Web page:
It appears from a trading standpoint that in the short-term, crude oil prices may be heading higher, especially in light of supply reductions in Venezuela, Iran and unclear production commitments from other countries. On the other hand, if Russia or Saudi Arabia boost production in a meaningful way, the energy markets could potentially see a respite from the recent climb and crude could steady at levels below $100 per barrel.
US Sanctions on Iran
Meanwhile, anticipation looms for November 4 as The US State Department urged companies who buy Iranian crude to end purchases by this date. The next meeting for OPEC is November 10-11 in Abu Dhabi, just ahead of a summit it will hold in December. One thing is clear: traders will be listening carefully to world leaders and oil-producing nations in advance for any indications of a change in supply or demand, especially from Saudi Arabia and Russia, the two largest oil-producing countries aside from the US.
Before that happens, let’s look to the options market to see why crude might be heading higher in the near-term.
Brent Crude Oil Options
In the options market, volume on Brent Crude options surged to a record high at the ICE exchange on Monday this week with more than 273,000 contracts traded. The top options open interest position for December’s expiration is in the $100 strike call option contract with 49,321 contracts outstanding. Based on this information, it appears to many that traders on the ICE exchange are hedging themselves for $100 Brent Crude Oil. The next largest open interest volume is in the 80-strike call option with over 38,000 outstanding. For January’s expiration, the top 5 open interest positions are in out-of-the-money call contracts with 110, 85, 90, 95, and 100 the most concentrated positions.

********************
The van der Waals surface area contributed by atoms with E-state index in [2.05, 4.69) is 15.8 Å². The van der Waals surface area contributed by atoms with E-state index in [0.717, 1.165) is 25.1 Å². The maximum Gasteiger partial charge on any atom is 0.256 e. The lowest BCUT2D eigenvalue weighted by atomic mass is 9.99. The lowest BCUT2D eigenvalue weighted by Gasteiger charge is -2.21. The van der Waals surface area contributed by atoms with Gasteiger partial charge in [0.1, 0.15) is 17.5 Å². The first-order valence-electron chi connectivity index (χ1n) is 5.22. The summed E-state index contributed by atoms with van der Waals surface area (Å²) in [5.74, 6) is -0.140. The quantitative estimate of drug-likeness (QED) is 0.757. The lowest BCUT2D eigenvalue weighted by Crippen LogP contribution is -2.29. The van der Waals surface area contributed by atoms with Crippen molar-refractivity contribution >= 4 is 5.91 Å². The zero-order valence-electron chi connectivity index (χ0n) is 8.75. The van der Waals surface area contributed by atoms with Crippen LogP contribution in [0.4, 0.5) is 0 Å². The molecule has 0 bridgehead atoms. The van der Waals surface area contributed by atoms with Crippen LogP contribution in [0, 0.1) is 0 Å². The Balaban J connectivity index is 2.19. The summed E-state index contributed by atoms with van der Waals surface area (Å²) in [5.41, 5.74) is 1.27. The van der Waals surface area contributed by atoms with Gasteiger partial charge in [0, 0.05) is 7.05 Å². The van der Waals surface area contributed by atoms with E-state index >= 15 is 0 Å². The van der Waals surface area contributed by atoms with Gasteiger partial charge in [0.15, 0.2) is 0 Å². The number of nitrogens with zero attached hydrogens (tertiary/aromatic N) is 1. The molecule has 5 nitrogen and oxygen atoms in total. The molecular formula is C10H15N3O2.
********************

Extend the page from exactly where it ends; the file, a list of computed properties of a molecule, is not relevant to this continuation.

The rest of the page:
CME Group WTI Crude Options
Listed at the CME Group exchange, the WTI Crude Oil options have not seen as dramatic of a volume surge as Brent Crude futures but is seeing similar volume numbers relative to the ICE exchange. For example, the CME Group cleared 255,000 WTI crude options contracts on September 24; the same day ICE broke records with more than 273,000 Brent Crude options traded. To add perspective on volume, the CME Group cleared more WTI volume vs. ICE’s Brent record-breaking day on September 12th with over 287,000 options contracts changing hands.
Looking deeper into the option chains, the CME Group’s WTI Futures November 65 puts have the most contracts open right now with almost 24,000 outstanding, followed closely by the 85 calls at more than 22,000. For December’s expiration, the WTI 50 puts have the highest open interest at the time of this writing with 39,000 contracts open, and the December 80 calls have more than 35,000 contracts outstanding. For January’s expiry, the 40 puts have the most open interest with 6,000 contracts outstanding followed by the 90 calls with more than 5,000 outstanding. In February, the 95 calls have the highest outstanding contracts at almost 5,000. In comparison to Brent traders, it appears traders at the CME Group are less sure of an oil super-spike to $100 and are using more downside protection just in case.